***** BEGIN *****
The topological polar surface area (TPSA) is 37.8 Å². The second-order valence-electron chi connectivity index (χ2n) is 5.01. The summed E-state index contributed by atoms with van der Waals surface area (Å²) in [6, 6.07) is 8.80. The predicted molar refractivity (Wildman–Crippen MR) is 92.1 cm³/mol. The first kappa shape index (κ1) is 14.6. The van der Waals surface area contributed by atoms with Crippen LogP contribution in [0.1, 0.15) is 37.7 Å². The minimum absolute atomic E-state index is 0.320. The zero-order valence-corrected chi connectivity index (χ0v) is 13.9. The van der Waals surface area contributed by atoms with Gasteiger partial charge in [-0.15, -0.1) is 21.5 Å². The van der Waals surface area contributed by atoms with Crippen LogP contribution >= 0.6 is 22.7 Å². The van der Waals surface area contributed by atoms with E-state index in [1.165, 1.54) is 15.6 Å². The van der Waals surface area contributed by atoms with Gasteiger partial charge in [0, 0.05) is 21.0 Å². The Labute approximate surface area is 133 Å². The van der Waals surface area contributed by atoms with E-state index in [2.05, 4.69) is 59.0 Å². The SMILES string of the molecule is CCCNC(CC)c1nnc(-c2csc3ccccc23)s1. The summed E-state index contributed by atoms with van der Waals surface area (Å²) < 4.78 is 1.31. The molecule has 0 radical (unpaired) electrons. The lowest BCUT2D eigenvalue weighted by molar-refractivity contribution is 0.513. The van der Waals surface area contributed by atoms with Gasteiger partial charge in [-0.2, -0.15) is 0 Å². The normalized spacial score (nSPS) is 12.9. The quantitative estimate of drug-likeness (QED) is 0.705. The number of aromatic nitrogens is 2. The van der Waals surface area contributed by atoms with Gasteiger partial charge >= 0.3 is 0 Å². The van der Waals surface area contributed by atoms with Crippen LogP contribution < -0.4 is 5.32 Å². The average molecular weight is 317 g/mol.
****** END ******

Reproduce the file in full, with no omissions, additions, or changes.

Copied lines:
The topological polar surface area (TPSA) is 37.8 Å². The second-order valence-electron chi connectivity index (χ2n) is 5.01. The summed E-state index contributed by atoms with van der Waals surface area (Å²) in [6, 6.07) is 8.80. The predicted molar refractivity (Wildman–Crippen MR) is 92.1 cm³/mol. The first kappa shape index (κ1) is 14.6. The van der Waals surface area contributed by atoms with Crippen LogP contribution in [0.1, 0.15) is 37.7 Å². The minimum absolute atomic E-state index is 0.320. The zero-order valence-corrected chi connectivity index (χ0v) is 13.9. The van der Waals surface area contributed by atoms with Gasteiger partial charge in [-0.15, -0.1) is 21.5 Å². The van der Waals surface area contributed by atoms with Crippen LogP contribution >= 0.6 is 22.7 Å². The van der Waals surface area contributed by atoms with E-state index in [1.165, 1.54) is 15.6 Å². The van der Waals surface area contributed by atoms with Gasteiger partial charge in [0, 0.05) is 21.0 Å². The Labute approximate surface area is 133 Å². The van der Waals surface area contributed by atoms with E-state index in [2.05, 4.69) is 59.0 Å². The SMILES string of the molecule is CCCNC(CC)c1nnc(-c2csc3ccccc23)s1. The summed E-state index contributed by atoms with van der Waals surface area (Å²) < 4.78 is 1.31. The molecule has 0 radical (unpaired) electrons. The lowest BCUT2D eigenvalue weighted by molar-refractivity contribution is 0.513. The van der Waals surface area contributed by atoms with Gasteiger partial charge in [-0.2, -0.15) is 0 Å². The normalized spacial score (nSPS) is 12.9. The quantitative estimate of drug-likeness (QED) is 0.705. The number of aromatic nitrogens is 2. The van der Waals surface area contributed by atoms with Gasteiger partial charge >= 0.3 is 0 Å². The van der Waals surface area contributed by atoms with Crippen LogP contribution < -0.4 is 5.32 Å². The average molecular weight is 317 g/mol.